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Wednesday, November 7, 2001

Monk in Tokyo

Posted By on Wed, Nov 7, 2001 at 12:00 AM

How much Monk is too much? Jazz fetishists like myself, collectors of all the great and almost-great sessions by the Spheroid One we can find, might think of resisting yet another reissue from his Columbia years — but this one’s simply essential, a master session. And well-meaning elders seeking the ideal set with which to introduce younger fans to the bop keyboard genius of “Pannonica”-land and “Epistrophy”-ville need look no further.

Recorded in May 1963 during Monk’s first visit to Japan, this two-CD, 80-minute-plus concert presents his ultimate quartet (Charlie Rouse, tenor sax; Butch Warren, bass; Frankie Dunlop, drums) at the height of its powers. The rhythm section in particular — whether simmering at that medium-lope that Monk always favored or boiling at any of the slightly brisker paces that qualified as up-tempo — just kicks it. The Warren and Dunlop tag team can pull even a shy, first-time listener right into the fray, as they syncopate, gyrate and percolate beneath some of the sexiest, most irresistible solos Monk and Rouse ever created. Check out the way the rhythm duo picks up from Monk’s intro on “I’m Getting Sentimental Over You” and, as if on cue from Rouse, launches that old standard into the head-wagging outer reaches of Theloniverse.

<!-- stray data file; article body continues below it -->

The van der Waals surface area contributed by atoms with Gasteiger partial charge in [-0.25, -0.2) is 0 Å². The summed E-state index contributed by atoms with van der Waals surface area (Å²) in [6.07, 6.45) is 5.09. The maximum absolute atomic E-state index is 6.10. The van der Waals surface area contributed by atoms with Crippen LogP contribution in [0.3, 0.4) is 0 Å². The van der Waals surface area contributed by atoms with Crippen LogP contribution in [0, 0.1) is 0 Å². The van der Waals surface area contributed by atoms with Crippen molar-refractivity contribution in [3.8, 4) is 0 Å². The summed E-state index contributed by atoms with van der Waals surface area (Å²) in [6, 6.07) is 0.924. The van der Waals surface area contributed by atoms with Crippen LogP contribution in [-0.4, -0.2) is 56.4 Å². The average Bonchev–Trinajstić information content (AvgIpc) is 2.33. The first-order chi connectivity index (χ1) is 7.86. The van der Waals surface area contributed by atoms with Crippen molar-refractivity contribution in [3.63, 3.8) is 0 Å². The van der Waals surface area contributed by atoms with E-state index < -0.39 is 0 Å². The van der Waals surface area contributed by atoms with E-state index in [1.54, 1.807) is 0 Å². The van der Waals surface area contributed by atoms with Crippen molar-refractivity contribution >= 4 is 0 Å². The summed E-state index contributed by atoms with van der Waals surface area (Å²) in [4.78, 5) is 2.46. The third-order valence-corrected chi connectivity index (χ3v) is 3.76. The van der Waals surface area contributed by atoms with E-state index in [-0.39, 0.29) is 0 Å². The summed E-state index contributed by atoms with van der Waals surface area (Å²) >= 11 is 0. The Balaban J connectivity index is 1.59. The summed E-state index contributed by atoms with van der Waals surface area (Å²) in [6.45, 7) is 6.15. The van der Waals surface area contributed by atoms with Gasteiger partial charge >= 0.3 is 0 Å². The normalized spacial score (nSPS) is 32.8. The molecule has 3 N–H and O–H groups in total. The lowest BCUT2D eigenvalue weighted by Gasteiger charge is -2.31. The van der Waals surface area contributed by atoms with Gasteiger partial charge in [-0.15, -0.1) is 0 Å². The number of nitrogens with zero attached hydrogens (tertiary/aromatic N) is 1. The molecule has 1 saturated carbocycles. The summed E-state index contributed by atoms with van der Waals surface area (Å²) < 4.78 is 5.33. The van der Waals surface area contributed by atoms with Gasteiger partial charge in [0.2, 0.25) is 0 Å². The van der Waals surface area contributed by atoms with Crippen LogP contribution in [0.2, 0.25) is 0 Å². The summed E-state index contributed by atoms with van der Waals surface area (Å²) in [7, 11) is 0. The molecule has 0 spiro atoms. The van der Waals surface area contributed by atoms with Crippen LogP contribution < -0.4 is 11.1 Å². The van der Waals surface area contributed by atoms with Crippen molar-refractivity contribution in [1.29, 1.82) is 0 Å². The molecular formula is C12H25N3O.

By 1963, Monk had finally overcome the “weirdness” label; fans all over the world knew his amazing book of tunes at the drop of a downbeat (nine of the 11 cuts here feature such immediately recognizable stuff as “Straight, No Chaser,” “Evidence,” “Bemsha Swing” and “Blue Monk); and the quartet exuded a verge-of-greatness air every time it set up shop. This was due, in part, to audiences clearly recognizing the blues foundation of the house that Monk built: “Hey man, this guy, like, swings.”

Rouse is in spectacular form here, as is the High Priest himself, both accomplishing those harmonic boundary-stretching somersaults that the best post-1955 innovators — Miles, Coltrane, Mingus, Rollins, Ornette et al — made into a deceptively common currency. This is the Monk quartet at its simultaneously most accessible and inventive peak.

Also just released by Columbia-Legacy (and recommended) is Monk’s Live at the Jazz Workshop — Complete, a fine two-CD set from a November 1964 gig in San Francisco. The Larry Gales (bass) and Ben Riley (drums) rhythm section is a winner, but the whole just doesn’t crackle and pop like the Tokyo sides.

George Tysh is Metro Times arts editor. E-mail him at gtysh@metrotimes.com.

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